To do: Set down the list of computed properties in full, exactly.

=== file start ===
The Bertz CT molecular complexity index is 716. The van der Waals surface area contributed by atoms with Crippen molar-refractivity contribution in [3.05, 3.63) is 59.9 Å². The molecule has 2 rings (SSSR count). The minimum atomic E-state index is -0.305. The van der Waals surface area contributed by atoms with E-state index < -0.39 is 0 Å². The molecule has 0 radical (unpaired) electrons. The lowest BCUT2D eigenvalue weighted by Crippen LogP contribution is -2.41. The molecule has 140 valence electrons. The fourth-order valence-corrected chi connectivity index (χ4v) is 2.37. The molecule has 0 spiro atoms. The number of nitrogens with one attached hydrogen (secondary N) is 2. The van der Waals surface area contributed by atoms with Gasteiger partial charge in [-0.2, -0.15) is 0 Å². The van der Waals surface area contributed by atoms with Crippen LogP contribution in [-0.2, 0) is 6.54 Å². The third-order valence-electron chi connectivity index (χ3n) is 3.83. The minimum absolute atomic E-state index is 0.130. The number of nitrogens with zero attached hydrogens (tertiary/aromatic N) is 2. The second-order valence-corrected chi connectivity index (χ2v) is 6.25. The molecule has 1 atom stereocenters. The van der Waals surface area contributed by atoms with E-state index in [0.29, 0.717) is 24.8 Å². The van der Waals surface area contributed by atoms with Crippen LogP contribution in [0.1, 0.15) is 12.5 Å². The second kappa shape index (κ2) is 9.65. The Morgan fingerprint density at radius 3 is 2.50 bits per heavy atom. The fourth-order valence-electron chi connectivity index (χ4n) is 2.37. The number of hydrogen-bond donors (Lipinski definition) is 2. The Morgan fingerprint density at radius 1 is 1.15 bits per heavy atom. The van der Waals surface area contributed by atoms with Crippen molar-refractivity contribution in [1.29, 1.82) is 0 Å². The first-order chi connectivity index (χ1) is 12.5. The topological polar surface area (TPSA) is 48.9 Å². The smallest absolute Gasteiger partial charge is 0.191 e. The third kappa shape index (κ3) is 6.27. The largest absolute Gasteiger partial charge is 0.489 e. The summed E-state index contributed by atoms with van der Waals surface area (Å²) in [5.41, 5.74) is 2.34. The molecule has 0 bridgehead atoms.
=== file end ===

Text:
The Bertz CT molecular complexity index is 716. The van der Waals surface area contributed by atoms with Crippen molar-refractivity contribution in [3.05, 3.63) is 59.9 Å². The molecule has 2 rings (SSSR count). The minimum atomic E-state index is -0.305. The van der Waals surface area contributed by atoms with E-state index < -0.39 is 0 Å². The molecule has 0 radical (unpaired) electrons. The lowest BCUT2D eigenvalue weighted by Crippen LogP contribution is -2.41. The molecule has 140 valence electrons. The fourth-order valence-corrected chi connectivity index (χ4v) is 2.37. The molecule has 0 spiro atoms. The number of nitrogens with one attached hydrogen (secondary N) is 2. The van der Waals surface area contributed by atoms with Gasteiger partial charge in [-0.2, -0.15) is 0 Å². The van der Waals surface area contributed by atoms with Crippen LogP contribution in [-0.2, 0) is 6.54 Å². The third-order valence-electron chi connectivity index (χ3n) is 3.83. The minimum absolute atomic E-state index is 0.130. The number of nitrogens with zero attached hydrogens (tertiary/aromatic N) is 2. The second-order valence-corrected chi connectivity index (χ2v) is 6.25. The molecule has 1 atom stereocenters. The van der Waals surface area contributed by atoms with E-state index in [0.29, 0.717) is 24.8 Å². The van der Waals surface area contributed by atoms with Crippen LogP contribution in [0.1, 0.15) is 12.5 Å². The second kappa shape index (κ2) is 9.65. The Morgan fingerprint density at radius 3 is 2.50 bits per heavy atom. The fourth-order valence-electron chi connectivity index (χ4n) is 2.37. The number of hydrogen-bond donors (Lipinski definition) is 2. The Morgan fingerprint density at radius 1 is 1.15 bits per heavy atom. The van der Waals surface area contributed by atoms with Crippen molar-refractivity contribution in [1.29, 1.82) is 0 Å². The first-order chi connectivity index (χ1) is 12.5. The topological polar surface area (TPSA) is 48.9 Å². The smallest absolute Gasteiger partial charge is 0.191 e. The third kappa shape index (κ3) is 6.27. The largest absolute Gasteiger partial charge is 0.489 e. The summed E-state index contributed by atoms with van der Waals surface area (Å²) in [5.41, 5.74) is 2.34. The molecule has 0 bridgehead atoms.